13 special genes linked to epigenetic changes in cancer samples
Abnormal epigenetic changes are observed in the development of multiple types of cancer. Researchers at NCMM wanted to explore the molecular mechanisms driving these processes
Photo: Dr Roza Berhanu Lemma, University of Oslo
Reducing the burden of cancer on individuals and society is a major area of concern globally. In Norway, by the end of 2020, 35,515 people were newly diagnosed with cancer and more than 300,000 people were already living with a diagnosis (Cancer Registry of Norway, Cancer in Norway report 2020). Developing knowledge about the causes of cancer and the underlying processes represents a critical public health priority.
At the Centre for Molecular Medicine Norway (NCMM), researchers have investigated 19 cancer types to identify the potential molecular players that regulate aberrant DNA methylation, an epigenetic modification on the DNA associated with the regulation of gene expression. They observed an association between the expression of 13 transcription factors (TFs), which are special genes that bind to the DNA at TF binding sites (TFBSs) to control gene expression, and DNA methylation levels in the vicinity of their TFBSs. Each of these 13 TFs is selected based on their association with changes in DNA methylation levels in at least two cancer types.
The link between transcription factors and DNA methylation in cancer samples
Within the human body, there are countless genetic processes taking place involving our DNA to allow for healthy development. One of these processes is called DNA methylation – a mechanism that is associated with the regulation of gene expression. Abnormal gene expression patterns are linked to several diseases, including cancer.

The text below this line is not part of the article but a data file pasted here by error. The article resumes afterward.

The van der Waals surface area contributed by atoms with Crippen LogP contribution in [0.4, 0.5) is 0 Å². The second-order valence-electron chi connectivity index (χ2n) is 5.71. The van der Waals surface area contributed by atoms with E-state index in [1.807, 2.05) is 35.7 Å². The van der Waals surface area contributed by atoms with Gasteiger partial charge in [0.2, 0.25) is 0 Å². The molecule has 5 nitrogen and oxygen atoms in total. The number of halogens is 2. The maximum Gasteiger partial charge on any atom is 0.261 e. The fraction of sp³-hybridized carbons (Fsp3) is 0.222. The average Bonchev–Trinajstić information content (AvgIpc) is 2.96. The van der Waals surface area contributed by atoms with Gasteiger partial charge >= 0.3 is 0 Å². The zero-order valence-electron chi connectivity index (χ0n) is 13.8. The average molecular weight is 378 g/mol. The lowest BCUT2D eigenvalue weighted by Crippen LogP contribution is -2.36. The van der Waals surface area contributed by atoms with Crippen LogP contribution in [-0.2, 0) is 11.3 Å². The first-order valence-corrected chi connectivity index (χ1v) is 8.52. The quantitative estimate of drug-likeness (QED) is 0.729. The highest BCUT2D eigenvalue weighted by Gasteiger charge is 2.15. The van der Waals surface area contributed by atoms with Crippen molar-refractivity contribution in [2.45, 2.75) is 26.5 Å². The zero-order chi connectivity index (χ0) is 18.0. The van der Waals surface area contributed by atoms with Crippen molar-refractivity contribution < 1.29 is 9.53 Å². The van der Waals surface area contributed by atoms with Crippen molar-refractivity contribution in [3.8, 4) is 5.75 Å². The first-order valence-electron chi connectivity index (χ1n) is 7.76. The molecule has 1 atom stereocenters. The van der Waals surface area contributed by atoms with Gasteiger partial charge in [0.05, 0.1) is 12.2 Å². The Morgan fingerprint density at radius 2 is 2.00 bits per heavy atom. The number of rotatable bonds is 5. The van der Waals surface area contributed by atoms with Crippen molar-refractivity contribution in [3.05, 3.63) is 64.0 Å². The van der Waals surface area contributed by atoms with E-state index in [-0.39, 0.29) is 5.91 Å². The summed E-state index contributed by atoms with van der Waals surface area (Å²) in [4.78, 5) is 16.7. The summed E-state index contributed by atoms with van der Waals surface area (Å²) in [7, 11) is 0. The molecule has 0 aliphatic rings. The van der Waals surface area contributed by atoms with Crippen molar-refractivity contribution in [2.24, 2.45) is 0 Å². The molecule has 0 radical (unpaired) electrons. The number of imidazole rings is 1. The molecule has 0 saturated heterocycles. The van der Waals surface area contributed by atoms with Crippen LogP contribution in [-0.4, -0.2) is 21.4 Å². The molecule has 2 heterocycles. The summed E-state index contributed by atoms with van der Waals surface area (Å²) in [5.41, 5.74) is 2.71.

— DNA methylation is a natural process associated with the control of gene expression. In a normal case you have a certain pattern of DNA methylation but this can be hijacked by cancer cells and as a result show different (abnormal) patterns, explains researcher Dr Roza Berhanu Lemma.
Dr Roza Berhanu Lemma, a researcher at NCMM in the research group of Dr Anthony Mathelier, and her colleagues have been investigating the interplay between DNA methylation patterns and transcription factor gene expression in cancer samples.
— Abnormal DNA methylation patterns are frequently reported in cancer patients. We wanted to find out what the mechanism of this dysregulation is and to see if there are transcription factors involved in modulating this process, Lemma explained
Researchers found 13 special genes associated with DNA methylation patterns in cancer samples
Lemma and her colleagues developed a computational framework to perform statistical analyses on the relationship between transcription factors and DNA methylation using patient specific data from The Cancer Genome Atlas, along with DNA binding information for human transcription factors from UniBind, a database they developed.
They found 13 transcription factors whose expression levels were correlated with the amount of DNA methylation around their binding sites on the DNA. Among these 13 transcription factors, most of them are ‘pioneer factors’, which means that they have a special ability to bind to regions of the DNA that are otherwise inaccessible and methylated.
Potential of the teams’ finding
The team’s finding has the potential to lead to better cancer diagnosis and/or prognosis.
— We identified special properties between these transcription factors and the DNA methylation patterns close to the binding sites of the transcription factors. One approach could be to use the DNA methylation patterns that are regulated by these transcription factors as potential biomarkers, Lemma explained
— Through this type of research we contribute additional knowledge so that in the future we have the possibility to utilize distinct epigenetic profiles of the cancers to explore possibilities for potential therapeutic approaches, she says.
This study provides supporting evidence for the involvement of specific genes in the alteration of an important epigenetic mark in cancer. Such discoveries can be paramount to highlight the biological aspects of tumour behaviour, function, and identity. Nevertheless, future investigations will be necessary to further understand how this process is associated with the rewiring of gene regulatory networks in cancer cells.